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Open Access Research article

Pro-neurotrophins secreted from retinal ganglion cell axons are necessary for ephrinA-p75NTR-mediated axon guidance

Katharine JM Marler1, Subathra Poopalasundaram12, Emma R Broom1, Corinna Wentzel13 and Uwe Drescher1*

Author Affiliations

1 MRC Centre for Developmental Neurobiology, King's College London, New Hunt's House, Guy's Campus, London SE1 1UL, UK

2 Centre for Neuroendocrinology, UCL, Royal Free Campus, Rowland Hill Street, London NW3 2PF, UK

3 Friedrich Miescher Institute for Biomedical Research, Maulbeerstrasse 66, PO Box 2543, 4058 Basel, Switzerland

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Neural Development 2010, 5:30  doi:10.1186/1749-8104-5-30

Published: 2 November 2010

Abstract

Background

Retinotectal map formation develops via topographically specific guidance and branching of retinal axons in their target area. This process is controlled, in part, by reverse signalling of ephrinAs expressed on retinal axons. As glycosylphosphatidylinositol-anchored molecules, ephrinAs require transmembrane co-receptors to exert this function, for which the two neurotrophin receptors, p75NTR and TrkB, were recently proposed.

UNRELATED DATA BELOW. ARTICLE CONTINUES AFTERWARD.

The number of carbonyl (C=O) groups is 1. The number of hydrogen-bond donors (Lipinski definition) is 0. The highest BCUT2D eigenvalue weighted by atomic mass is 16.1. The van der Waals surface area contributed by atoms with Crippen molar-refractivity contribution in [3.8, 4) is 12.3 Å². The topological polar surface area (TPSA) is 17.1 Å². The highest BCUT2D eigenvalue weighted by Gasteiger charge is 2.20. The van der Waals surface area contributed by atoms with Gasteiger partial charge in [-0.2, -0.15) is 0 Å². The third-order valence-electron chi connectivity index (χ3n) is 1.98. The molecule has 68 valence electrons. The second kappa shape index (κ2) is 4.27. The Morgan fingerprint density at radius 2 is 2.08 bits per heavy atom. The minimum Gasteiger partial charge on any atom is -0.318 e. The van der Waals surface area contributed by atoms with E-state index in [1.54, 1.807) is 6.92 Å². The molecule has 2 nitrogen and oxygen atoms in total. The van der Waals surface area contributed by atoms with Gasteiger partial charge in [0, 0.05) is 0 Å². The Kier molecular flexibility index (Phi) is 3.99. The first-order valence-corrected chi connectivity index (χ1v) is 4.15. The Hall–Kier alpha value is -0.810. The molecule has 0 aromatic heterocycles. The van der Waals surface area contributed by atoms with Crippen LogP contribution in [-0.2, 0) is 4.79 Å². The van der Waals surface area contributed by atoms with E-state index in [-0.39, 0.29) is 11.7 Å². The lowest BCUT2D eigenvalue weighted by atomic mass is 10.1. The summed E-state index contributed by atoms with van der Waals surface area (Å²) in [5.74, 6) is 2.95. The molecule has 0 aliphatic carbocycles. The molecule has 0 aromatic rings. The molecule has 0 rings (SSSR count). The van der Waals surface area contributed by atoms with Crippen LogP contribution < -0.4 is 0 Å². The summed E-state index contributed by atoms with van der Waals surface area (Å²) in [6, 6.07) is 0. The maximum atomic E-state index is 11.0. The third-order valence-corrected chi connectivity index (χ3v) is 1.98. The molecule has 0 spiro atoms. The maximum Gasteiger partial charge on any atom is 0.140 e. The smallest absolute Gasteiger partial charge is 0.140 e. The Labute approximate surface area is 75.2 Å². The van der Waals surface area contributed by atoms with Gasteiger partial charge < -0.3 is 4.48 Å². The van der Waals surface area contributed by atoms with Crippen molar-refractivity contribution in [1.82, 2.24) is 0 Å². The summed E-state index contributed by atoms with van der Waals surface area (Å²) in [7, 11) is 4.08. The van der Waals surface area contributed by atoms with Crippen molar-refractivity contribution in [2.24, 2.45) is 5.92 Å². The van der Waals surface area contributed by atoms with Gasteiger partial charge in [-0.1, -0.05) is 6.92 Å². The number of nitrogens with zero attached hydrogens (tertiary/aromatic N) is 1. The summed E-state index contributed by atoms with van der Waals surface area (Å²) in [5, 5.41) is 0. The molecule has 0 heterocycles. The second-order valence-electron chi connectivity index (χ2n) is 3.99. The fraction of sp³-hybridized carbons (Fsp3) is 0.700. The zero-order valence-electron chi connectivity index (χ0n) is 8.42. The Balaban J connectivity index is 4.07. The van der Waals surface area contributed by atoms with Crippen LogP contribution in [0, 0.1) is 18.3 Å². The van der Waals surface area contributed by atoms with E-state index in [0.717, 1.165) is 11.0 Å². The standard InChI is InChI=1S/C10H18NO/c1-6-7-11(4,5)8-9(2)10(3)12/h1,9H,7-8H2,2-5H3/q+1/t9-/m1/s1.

Results

We show here that the ligands for these receptors, the brain-derived neurotrophic factor precursor (proBDNF) and its processed form, BDNF, respectively, control the branching of retinal axons antagonistically, which they mediate by inducing the corresponding neurotrophin receptor-ephrinA complexes. Moreover, scavenging proneurotrophins, by adding antibodies specific for the pro-domain of proBNDF or a soluble extracellular domain of p75NTR, abolish repellent ephrinA reverse signalling in the stripe assay.

Conclusions

This indicates that retinal cells secrete proneurotrophins, inducing the ephrinA-p75NTR interaction and enabling repellent axon guidance. The antagonistic functions of proBDNF and BDNF raise the possibility that topographic branching is controlled by local control of processing of proneurotrophins.